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The Lechuza Villas West Story

 Lechuza Villas West, a California development company, purchased 17 beachfront lots for $2 million in Malibu, California in 1990. The company wanted to build single-family houses similar in size, type and distance from the ocean as the numerous homes located on either side of its property. But the California Coastal Commission (CCC) refused to allow the company to build on the grounds that every few years the high tide would temporarily advance on to its property.

After obtaining approvals from various Los Angeles County government agencies, the company applied for a permit from the CCC, which is charged with managing beachfront development. The CCC rejected its permit applications four times between October 1990 and January 1993, citing a litany of alleged environmental hazards posed by its construction plans.

The most novel of these objections was the state's argument that changes in the high tide boundary prohibited any private development. Under state law, beachfront property owners are not allowed to build on any part of the beach covered by high tide. The purpose of this restriction is to ensure that the public can use a portion of the beach between private property and the ocean. Although this seemed reasonable, the CCC claimed that, on seven occasions between 1946 and 1988, the average high tide line temporarily advanced inland onto the company's property, thus submerging the easement for public use. The CCC denied the company's building permit even though three beachfront homes similar to those proposed by it were approved and built after the company acquired the lots.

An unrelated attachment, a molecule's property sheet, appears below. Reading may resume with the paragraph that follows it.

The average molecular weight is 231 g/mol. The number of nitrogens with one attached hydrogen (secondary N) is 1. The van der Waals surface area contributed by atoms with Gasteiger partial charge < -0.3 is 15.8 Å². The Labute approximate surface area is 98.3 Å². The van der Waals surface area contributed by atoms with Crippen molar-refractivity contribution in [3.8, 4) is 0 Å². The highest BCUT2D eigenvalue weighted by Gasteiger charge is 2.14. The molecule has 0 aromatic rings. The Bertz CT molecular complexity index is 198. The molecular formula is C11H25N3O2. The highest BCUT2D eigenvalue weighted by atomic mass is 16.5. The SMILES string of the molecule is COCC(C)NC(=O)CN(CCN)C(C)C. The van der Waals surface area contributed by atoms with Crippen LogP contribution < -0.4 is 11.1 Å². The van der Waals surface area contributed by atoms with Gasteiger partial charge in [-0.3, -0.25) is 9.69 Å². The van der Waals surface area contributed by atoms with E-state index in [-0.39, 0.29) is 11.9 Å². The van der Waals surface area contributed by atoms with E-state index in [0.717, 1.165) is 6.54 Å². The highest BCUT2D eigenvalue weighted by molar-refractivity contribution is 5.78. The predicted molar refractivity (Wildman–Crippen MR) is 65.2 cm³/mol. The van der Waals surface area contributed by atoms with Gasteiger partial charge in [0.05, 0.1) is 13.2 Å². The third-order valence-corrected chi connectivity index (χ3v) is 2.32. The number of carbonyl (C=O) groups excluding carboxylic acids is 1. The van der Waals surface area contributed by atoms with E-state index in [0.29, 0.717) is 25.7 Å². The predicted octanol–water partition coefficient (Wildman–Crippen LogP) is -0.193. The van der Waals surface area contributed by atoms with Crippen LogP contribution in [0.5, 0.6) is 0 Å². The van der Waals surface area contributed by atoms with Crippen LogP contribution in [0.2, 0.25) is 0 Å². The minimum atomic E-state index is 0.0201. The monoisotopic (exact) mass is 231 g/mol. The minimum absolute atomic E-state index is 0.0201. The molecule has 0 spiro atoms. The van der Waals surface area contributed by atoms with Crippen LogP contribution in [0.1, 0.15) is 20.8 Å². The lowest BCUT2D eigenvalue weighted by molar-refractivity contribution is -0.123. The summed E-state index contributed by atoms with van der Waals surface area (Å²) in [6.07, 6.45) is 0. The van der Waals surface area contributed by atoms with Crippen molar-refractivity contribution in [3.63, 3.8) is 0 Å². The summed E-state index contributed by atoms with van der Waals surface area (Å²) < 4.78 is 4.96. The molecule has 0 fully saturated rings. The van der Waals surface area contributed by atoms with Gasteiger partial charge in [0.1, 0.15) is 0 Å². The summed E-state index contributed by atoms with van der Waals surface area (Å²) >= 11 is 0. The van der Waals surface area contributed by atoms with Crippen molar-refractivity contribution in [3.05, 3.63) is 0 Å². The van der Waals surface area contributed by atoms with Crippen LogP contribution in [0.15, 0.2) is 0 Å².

Lechuza Villas West challenged all of the denials in a Los Angeles County Superior Court. After the fourth denial, the company returned to the state court, seeking to overturn the denials of the permit applications and receive compensation for the agency's taking. The trial court ruled that the CCC could not cite a fluctuating high tide boundary because the boundary between private property and public tidelands was indeed a fixed line. The company's damages were deferred to a later trial, but it never took place. A state appellate court ruled that the company had not exhausted all of its legal remedies before making a takings claim. Both the California Supreme Court and the U.S. Supreme Court refused to review Lechuza Villas West's case.

The family applied for a zoning variance from the County Board of Appeals arguing that the brick path was essential because Leah would not be able to negotiate a gravel path in her wheelchair while wood decking, which is permissible under the law, would be too slippery. The Critical Areas Commission filed an objection to the Mastandreas' request, arguing that the law would only permit a brick path from the Mastandreas' home down to their wheelchair accessible dock but not along the shoreline. The board sided with the Mastandreas in a 3 to 2 vote.
Source: Pacific Legal Foundation